But this story and our history is more than that.
The story of Naaman is the voice of our ancestors telling us that there will always be rotten bullies spreading their illness, getting preferential treatment, enjoying the spoils of war and the approval of the nation. Still, God meets them in the water. The power of the doctrine of justification by grace through faith is that it tells the truth about me. That too often I believe I have earned my place in this world when in reality my successes are the products of a wide set of factors, many of which I have no control over and for which I can claim no credit: my race, my gender, my class, my nationality.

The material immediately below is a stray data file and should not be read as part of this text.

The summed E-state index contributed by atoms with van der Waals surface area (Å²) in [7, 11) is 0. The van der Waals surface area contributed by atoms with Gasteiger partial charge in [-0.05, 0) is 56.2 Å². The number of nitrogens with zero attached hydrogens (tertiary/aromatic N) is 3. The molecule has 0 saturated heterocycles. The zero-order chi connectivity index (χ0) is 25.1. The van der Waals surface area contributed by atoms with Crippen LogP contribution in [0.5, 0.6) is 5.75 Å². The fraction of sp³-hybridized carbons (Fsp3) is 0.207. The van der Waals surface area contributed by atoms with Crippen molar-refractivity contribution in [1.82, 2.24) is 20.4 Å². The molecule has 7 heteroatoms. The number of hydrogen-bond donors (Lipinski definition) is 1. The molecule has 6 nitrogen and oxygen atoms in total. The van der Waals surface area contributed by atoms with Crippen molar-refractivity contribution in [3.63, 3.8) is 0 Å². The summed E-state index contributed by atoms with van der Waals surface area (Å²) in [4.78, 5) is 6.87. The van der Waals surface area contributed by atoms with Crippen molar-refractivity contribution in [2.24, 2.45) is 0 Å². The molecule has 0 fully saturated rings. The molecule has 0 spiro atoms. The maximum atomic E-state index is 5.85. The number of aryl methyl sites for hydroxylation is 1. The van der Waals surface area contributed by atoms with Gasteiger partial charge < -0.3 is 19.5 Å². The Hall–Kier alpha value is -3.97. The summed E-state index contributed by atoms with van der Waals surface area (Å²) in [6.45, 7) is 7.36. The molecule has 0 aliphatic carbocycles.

Even more fundamentally, the doctrine of justification reminds me that I am not a good person. I am filled with anger at others but minimize my own failures. I set goals and intentions for myself that I am not able to keep. I delight in the public embarrassments of those I consider hypocrites and pray that my own hypocrisies will remain hidden. I judge people. I judge them over important things and over petty things. But if I stood before God’s judgment, as I do, as we all do, I would come up lacking. When we stand before God’s judgment, we come up lacking. We are rotten. And still, God meets us in the water.